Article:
How to Deploy Splunk SmartStore for Improved Data Storage

By |Published On: June 24th, 2019|

This blog post is co-authored by Tom Kopchak and Brian Glenn.

One of the major features released in Splunk 7.2 is SmartStore–a mechanism to use AWS S3 (or other S3 API compliant object stores) as volumes for storing your indexed data in Splunk.

We’re not going to spend a lot of time going into the details of what SmartStore is and the benefits of using it, since Splunk already has a fairly comprehensive series on this, check out the blogs: Splunk SmartStore: Cut the Cord by Decoupling Commute and Storage and Splunk SmartStore: Disrupting Existing Large Scale Data Management Paradigms.

The biggest takeaway here, however, is that this represents a fundamental shift in how data can be stored in Splunk.

Traditionally, Splunk relied on dedicated storage for each indexer, with various classes of storage to help manage costs (much of which is covered in one of our other tutorials, Splunking Responsibly Part 2: Sizing Your Storage). With SmartStore, the concepts of hot, warm, and cold storage are replaced with a cache manager and an object store. This effectively allows for historical data to be stored for longer at a lower cost than traditional on-premise storage options.

Let’s assume you have an existing Splunk environment and want to take SmartStore for a spin. Here’s what you need to do to get it deployed.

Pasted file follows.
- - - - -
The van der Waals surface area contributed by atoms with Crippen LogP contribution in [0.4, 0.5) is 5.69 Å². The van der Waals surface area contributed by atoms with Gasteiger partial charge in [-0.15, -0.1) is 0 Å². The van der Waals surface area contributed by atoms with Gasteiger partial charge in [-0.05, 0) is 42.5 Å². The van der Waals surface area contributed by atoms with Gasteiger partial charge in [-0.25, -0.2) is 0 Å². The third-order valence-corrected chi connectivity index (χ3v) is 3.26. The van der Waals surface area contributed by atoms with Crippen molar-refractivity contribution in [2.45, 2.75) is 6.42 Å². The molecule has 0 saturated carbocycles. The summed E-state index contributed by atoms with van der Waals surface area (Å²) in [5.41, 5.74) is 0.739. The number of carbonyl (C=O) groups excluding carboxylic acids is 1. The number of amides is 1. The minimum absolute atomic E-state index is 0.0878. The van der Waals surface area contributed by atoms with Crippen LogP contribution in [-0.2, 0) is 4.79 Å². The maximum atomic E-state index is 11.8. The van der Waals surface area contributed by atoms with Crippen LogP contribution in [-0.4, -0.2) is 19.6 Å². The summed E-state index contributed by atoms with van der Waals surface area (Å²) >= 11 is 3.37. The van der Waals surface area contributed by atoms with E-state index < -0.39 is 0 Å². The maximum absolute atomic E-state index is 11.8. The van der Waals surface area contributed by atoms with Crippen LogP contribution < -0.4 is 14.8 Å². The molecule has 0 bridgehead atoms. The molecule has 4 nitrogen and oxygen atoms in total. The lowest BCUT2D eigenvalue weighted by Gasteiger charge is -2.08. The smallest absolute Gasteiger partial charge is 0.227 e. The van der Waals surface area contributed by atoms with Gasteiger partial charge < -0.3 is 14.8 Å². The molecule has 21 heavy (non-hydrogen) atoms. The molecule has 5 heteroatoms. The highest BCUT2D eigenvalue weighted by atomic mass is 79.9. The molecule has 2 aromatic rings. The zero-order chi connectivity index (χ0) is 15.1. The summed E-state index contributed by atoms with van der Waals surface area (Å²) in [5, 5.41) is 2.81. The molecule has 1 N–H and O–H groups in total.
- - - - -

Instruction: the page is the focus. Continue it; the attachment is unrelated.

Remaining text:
Standard Warning About Changing Things

Whenever you’re manipulating index settings, there can be a risk of data loss. If you’re fortunate enough to not be using your test environment for production, doing this in a lab is absolutely the best way to experiment. All of this testing was first done on a standalone Splunk instance before trying it out on our lab environment, which closely mirrors one of our managed Splunk clients.

Prerequisite Configuration

The common element you will need to implement SmartStore is an S3 compatible object store. For our testing, we used Amazon’s S3, so we didn’t have to worry about S3 compatibility. If you’re using a third-party mechanism, Splunk docs has some information on what is required for Smart Store to work. You can read more about managing indexers and clusters of indexers in the docs.

Assuming you’re using S3, configure a new bucket and enable API access as follows:

1.  Navigate to S3 in the AWS Management Console:

2.  Create a bucket:

3.  Give the bucket a (globally unique) name. For testing, none of the other defaults need to be changed. Record this bucket name and the AWS region where it is created – you’ll need this information later.

4.  Once the bucket is created, you’ll see it in the AWS console:

5.  Create an API key by navigating to IAM in the AWS console:

6.  Navigate to Users -> Security credentials -> Create access key:

7.  Record both the Access key ID and the Secret access key shown – you’ll need this later:

8.  While not strictly necessary, we also created a folder inside the bucket for each test we did (standalone for our initial testing, CCN for our test customer):

Once these steps are completed, you should be done with the AWS testing.

Deploying SmartStore on a Standalone Indexer

For our first test, we performed a clean installation of Splunk 7.3 on a Ubuntu virtual machine, and proceeded to configure a new Index with Smart Store. For testing, this simply involved changes to $SPLUNK_HOME/etc/system/local/indexes.conf on our instance.

Note: Splunk’s documentation on Deploying SmartStore gives a great example of the configuration to use.

Our final test indexes.conf ended up looking like this:

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We also created a test index, cs_index, in the same indexes.conf file, and later added the _internal index as an additional test index: